Google, T-Mobile Tackle 911 Call Problem

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Emergency call operators will soon have an easier time pinpointing the whereabouts of Android phone users. Google has struck a deal with T-Mobile to pipe location data from cellphones with Android operating systems in the US to emergency call centers. The move is a sign that smartphone operating system providers and carriers are taking steps to improve the quality of location data they send when customers call 911. Locating callers has become a growing problem for 911 operators as cellphone usage has proliferated. Wireless devices now make 80% or more of the 911 calls placed in some parts of the US.

While landlines deliver an exact address, cellphones typically register only an estimated location provided by wireless carriers that can be as wide as a few hundred yards and imprecise indoors. That has meant that while many popular applications like Uber can pinpoint users, 911 call takers can’t always do so. Technology giants such as Google and Apple that run phone operating systems need a direct link to the technology used within emergency call centers to transmit precise location data. Most T-Mobile customers with Android operating systems will now send location data from Google’s emergency location services via their carrier. In markets where RapidSOS is integrated into emergency call centers, Android users will send the information through the upstart company.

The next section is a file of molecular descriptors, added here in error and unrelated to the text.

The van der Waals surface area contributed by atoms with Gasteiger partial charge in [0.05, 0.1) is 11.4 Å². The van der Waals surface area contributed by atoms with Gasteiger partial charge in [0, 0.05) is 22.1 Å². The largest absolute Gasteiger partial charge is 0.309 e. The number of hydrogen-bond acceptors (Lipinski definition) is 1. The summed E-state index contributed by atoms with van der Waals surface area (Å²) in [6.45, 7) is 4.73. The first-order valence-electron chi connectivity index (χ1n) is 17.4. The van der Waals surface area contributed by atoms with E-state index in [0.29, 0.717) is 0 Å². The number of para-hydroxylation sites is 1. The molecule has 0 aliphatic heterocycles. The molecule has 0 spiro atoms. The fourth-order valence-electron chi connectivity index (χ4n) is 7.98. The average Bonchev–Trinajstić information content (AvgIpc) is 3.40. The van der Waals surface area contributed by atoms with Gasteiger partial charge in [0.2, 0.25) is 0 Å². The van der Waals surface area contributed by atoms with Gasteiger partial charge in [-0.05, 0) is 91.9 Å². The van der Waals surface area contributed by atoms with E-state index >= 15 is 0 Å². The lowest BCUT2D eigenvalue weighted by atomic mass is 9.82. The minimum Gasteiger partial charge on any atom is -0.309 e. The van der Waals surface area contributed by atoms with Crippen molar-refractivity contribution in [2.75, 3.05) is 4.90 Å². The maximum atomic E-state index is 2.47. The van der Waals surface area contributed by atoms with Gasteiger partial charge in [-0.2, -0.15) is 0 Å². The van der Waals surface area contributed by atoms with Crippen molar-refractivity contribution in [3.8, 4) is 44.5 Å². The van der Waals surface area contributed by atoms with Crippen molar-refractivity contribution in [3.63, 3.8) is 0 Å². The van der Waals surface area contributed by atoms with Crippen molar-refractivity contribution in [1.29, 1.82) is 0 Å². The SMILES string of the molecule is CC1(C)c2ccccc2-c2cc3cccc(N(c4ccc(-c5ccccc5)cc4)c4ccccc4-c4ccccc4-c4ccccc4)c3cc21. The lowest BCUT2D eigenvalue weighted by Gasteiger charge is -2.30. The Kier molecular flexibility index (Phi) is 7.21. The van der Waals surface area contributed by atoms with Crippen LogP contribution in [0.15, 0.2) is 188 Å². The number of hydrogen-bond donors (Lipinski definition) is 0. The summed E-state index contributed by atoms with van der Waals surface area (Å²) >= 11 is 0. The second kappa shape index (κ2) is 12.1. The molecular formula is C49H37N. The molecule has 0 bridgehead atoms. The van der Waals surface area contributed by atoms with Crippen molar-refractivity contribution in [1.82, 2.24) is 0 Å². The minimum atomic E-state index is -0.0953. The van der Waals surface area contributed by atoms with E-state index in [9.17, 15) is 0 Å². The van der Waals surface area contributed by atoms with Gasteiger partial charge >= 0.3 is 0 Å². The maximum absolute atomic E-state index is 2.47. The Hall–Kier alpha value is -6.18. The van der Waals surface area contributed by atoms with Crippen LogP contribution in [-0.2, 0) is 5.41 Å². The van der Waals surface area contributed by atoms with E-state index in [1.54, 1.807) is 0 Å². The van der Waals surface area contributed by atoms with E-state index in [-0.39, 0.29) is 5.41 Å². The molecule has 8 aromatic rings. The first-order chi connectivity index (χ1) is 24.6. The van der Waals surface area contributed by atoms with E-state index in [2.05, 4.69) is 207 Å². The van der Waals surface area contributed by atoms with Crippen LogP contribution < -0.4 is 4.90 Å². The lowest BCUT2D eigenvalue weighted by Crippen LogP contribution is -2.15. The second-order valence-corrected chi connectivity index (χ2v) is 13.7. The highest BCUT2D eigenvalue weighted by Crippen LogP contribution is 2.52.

Google, T-Mobile Tackle 911 Call Problem Google launches Emergency Location Service in US with T-Mobile (Fierce)